Thursday, January 13, 2011

Preparing for storms on Pacific islands

Nic Maclellan in Islands Business (Fiji): Living from the land and ocean requires keen observation of nature and changes in weather and climate. But at a time when climate change may increase the frequency or intensity of natural disasters, can this local knowledge be used to better protect Pacific communities from storms, cyclones and other hazards?

On November 30, the Australian Red Cross launched a report on “Traditional knowledge and Red Cross disaster preparedness in the Pacific.” It’s one of a number of regional initiatives to combine scientific research with the ecological knowledge of local communities to improve disaster preparedness and environmental monitoring.

The report argues that existing skills and knowledge of Pacific communities—who are able to respond immediately after disasters before outside help arrives—have not been given sufficient recognition by many aid donors. According to Rebecca McNaught, senior programme officer for the Red Cross/Red Crescent Climate Centre, “combining both western and indigenous scientific knowledge in disaster preparedness could enable communities to better survive disasters like cyclones and floods.”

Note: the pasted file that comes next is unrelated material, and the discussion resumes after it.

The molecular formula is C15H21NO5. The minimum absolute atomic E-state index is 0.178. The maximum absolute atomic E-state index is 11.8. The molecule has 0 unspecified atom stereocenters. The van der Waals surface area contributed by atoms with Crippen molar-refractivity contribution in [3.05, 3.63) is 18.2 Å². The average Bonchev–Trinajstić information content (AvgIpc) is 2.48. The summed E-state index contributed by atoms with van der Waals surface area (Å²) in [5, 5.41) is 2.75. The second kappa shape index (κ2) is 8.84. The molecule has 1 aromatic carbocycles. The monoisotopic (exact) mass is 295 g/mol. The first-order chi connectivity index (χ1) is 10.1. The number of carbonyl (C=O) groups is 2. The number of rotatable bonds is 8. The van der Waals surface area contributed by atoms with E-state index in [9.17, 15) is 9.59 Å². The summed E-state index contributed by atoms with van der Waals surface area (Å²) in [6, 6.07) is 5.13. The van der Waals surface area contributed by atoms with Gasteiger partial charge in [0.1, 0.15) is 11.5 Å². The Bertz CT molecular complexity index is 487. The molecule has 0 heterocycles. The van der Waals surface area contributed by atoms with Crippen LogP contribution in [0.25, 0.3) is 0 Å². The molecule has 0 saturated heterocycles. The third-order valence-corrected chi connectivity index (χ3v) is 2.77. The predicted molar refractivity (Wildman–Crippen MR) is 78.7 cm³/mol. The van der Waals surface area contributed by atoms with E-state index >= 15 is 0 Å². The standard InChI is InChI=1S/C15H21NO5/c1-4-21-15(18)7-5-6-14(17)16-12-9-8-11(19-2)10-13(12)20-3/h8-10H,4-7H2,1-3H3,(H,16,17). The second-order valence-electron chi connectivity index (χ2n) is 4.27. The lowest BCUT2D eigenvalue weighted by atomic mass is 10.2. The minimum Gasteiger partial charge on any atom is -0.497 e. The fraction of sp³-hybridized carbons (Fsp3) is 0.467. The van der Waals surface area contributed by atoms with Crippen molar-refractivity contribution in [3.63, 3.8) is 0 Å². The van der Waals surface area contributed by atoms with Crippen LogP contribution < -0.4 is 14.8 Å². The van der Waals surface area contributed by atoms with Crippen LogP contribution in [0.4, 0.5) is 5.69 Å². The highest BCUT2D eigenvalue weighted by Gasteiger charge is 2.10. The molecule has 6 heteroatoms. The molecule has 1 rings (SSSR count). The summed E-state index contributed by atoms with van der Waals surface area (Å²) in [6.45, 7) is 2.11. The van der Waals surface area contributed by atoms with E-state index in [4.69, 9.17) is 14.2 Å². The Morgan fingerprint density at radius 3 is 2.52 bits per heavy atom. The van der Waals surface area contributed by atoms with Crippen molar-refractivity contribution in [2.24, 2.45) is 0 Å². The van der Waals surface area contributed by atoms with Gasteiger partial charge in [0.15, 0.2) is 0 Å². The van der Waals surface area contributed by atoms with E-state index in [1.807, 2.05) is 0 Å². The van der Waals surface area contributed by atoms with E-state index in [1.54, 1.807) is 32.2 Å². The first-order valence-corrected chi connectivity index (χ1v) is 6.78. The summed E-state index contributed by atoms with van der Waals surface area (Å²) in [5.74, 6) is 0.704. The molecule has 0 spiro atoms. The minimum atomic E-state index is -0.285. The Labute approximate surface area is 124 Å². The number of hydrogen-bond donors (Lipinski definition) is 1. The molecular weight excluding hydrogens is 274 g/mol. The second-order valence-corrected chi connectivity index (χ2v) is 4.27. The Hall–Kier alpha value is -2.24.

This traditional knowledge often comes from people’s observations of their land over generations. Some knowledge is known only to a few elders, like the capacity to monitor wind or predict weather patterns by bird movements, the early ripening of fruit or blossoming of flowers. Other useful knowledge is more widespread in the community, based on common information about water supply, transport, food storage and available shelter….

Bay of Liku (Likuliku), Waya Island of the Yasawa Islands, Fiji. Shot by Evanwil, who has released the image into the public domain

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